Yost has seen Perez come up through the system, and now he sees the potential for the organization to be able to look internally to find its next catcher and he gets excited. A former catcher himself, his voice gets louder and the pace of his speech quickens when talking about what he sees coming down the line.
“Now, you take a look around and you’ve got these kids coming behind him,” Yost said. “These kids are going to be OK. They’ve got good bodies. They’re athletic. They can throw. They can catch. They can receive. Both swing the bat OK.”
While the Royals appear loaded with potential options at the position, they’re not taking it for granted.
“There’s more good NFL quarterbacks than there are major-league catchers,” Royals general manager Dayton Moore said. “It’s a tough, tough position to find.”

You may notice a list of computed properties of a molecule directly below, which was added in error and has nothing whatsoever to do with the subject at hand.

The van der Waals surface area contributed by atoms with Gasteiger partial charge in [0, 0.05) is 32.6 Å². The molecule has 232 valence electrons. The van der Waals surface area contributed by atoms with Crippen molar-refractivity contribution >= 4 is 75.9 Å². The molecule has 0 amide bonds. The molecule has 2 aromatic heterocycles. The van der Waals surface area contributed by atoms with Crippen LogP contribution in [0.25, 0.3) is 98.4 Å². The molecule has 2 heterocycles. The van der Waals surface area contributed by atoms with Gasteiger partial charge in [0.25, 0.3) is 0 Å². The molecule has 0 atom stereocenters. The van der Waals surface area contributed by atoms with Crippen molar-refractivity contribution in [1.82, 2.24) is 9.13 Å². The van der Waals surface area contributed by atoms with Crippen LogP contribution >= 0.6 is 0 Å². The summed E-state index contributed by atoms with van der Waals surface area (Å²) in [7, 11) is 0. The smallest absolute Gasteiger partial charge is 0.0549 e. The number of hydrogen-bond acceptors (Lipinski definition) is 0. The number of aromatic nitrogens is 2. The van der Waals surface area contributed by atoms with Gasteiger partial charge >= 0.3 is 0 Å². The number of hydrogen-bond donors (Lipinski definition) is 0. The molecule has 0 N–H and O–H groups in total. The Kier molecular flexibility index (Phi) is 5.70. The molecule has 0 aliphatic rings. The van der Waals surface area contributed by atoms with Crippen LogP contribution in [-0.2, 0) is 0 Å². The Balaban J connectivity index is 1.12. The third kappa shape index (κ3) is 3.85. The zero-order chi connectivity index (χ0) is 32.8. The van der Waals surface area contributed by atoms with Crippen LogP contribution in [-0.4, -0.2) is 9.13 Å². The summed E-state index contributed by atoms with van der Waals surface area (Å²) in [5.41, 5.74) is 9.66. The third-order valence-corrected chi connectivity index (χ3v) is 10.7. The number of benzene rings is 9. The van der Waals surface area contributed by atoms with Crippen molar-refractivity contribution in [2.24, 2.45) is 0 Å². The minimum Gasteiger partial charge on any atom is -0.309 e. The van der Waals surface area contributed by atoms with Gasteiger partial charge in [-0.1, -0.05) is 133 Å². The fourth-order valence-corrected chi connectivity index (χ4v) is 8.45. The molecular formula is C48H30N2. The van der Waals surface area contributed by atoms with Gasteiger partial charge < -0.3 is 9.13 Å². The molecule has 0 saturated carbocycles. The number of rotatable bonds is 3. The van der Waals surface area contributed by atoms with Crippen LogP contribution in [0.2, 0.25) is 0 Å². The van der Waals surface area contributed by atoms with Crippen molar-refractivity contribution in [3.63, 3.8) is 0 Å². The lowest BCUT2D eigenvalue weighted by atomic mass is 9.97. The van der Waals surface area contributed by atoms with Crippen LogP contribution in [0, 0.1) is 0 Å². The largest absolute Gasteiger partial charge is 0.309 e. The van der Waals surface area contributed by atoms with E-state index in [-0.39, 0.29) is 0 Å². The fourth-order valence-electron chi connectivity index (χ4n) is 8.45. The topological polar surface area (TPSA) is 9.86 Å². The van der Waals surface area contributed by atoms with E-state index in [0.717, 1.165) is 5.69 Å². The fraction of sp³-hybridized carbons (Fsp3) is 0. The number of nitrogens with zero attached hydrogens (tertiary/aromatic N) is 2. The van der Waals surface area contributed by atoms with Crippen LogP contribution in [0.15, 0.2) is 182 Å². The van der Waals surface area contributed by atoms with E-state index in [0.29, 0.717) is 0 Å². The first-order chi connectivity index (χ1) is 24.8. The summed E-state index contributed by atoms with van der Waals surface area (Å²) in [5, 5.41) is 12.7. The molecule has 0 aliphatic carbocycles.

The Royals own the second overall pick in June’s First-Year Player Draft, and one of the top prospects in college baseball is Oregon State’s switch-hitting catcher Adley Rutschman. Oregon State spent part of February practicing and playing game in Surprise, Ariz., where the Royals make their spring training home.
Rutschman did attend at least one Royals workout during his time in town. When asked about Rutschman by a reporter, a sly grin spread across Moore’s face and he said there are a lot of prospects the Royals have been evaluating.
As far as whether or not the depth of catching in the system would preclude them selecting a catcher in the draft, Moore replied, “You always take the best available player in our game. There’s a lot that goes along with it. You don’t got right to the major leagues. If we were in the NFL or the NBA you could adopt that philosophy, but not in baseball. You just try to get the best player available.”